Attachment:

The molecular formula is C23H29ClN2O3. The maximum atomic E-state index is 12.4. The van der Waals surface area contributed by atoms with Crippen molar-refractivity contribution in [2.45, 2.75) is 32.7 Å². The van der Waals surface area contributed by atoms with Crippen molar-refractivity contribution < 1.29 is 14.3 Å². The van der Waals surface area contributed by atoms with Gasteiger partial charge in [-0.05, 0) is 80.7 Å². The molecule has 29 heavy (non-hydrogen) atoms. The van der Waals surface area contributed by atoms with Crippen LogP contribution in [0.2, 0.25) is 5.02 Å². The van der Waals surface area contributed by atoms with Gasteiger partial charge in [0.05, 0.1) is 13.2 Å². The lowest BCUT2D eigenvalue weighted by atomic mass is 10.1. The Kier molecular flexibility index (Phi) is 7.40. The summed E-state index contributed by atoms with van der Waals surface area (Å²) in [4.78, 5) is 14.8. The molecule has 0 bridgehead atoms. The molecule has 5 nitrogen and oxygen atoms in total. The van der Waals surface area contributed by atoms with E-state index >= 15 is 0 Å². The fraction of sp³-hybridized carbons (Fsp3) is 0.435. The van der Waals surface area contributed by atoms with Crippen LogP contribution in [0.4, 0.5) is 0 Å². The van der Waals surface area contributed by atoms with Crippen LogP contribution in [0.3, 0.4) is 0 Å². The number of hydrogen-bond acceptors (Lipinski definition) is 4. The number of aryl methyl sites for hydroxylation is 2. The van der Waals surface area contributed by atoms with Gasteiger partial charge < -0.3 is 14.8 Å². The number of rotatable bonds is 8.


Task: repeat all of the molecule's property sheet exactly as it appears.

The molecular formula is C23H29ClN2O3. The maximum atomic E-state index is 12.4. The van der Waals surface area contributed by atoms with Crippen molar-refractivity contribution in [2.45, 2.75) is 32.7 Å². The van der Waals surface area contributed by atoms with Crippen molar-refractivity contribution < 1.29 is 14.3 Å². The van der Waals surface area contributed by atoms with Gasteiger partial charge in [-0.05, 0) is 80.7 Å². The molecule has 29 heavy (non-hydrogen) atoms. The van der Waals surface area contributed by atoms with Crippen LogP contribution in [0.2, 0.25) is 5.02 Å². The van der Waals surface area contributed by atoms with Gasteiger partial charge in [0.05, 0.1) is 13.2 Å². The lowest BCUT2D eigenvalue weighted by atomic mass is 10.1. The Kier molecular flexibility index (Phi) is 7.40. The summed E-state index contributed by atoms with van der Waals surface area (Å²) in [4.78, 5) is 14.8. The molecule has 0 bridgehead atoms. The molecule has 5 nitrogen and oxygen atoms in total. The van der Waals surface area contributed by atoms with E-state index >= 15 is 0 Å². The fraction of sp³-hybridized carbons (Fsp3) is 0.435. The van der Waals surface area contributed by atoms with Crippen LogP contribution in [0.4, 0.5) is 0 Å². The van der Waals surface area contributed by atoms with Crippen LogP contribution in [0.3, 0.4) is 0 Å². The number of hydrogen-bond acceptors (Lipinski definition) is 4. The number of aryl methyl sites for hydroxylation is 2. The van der Waals surface area contributed by atoms with Gasteiger partial charge < -0.3 is 14.8 Å². The number of rotatable bonds is 8.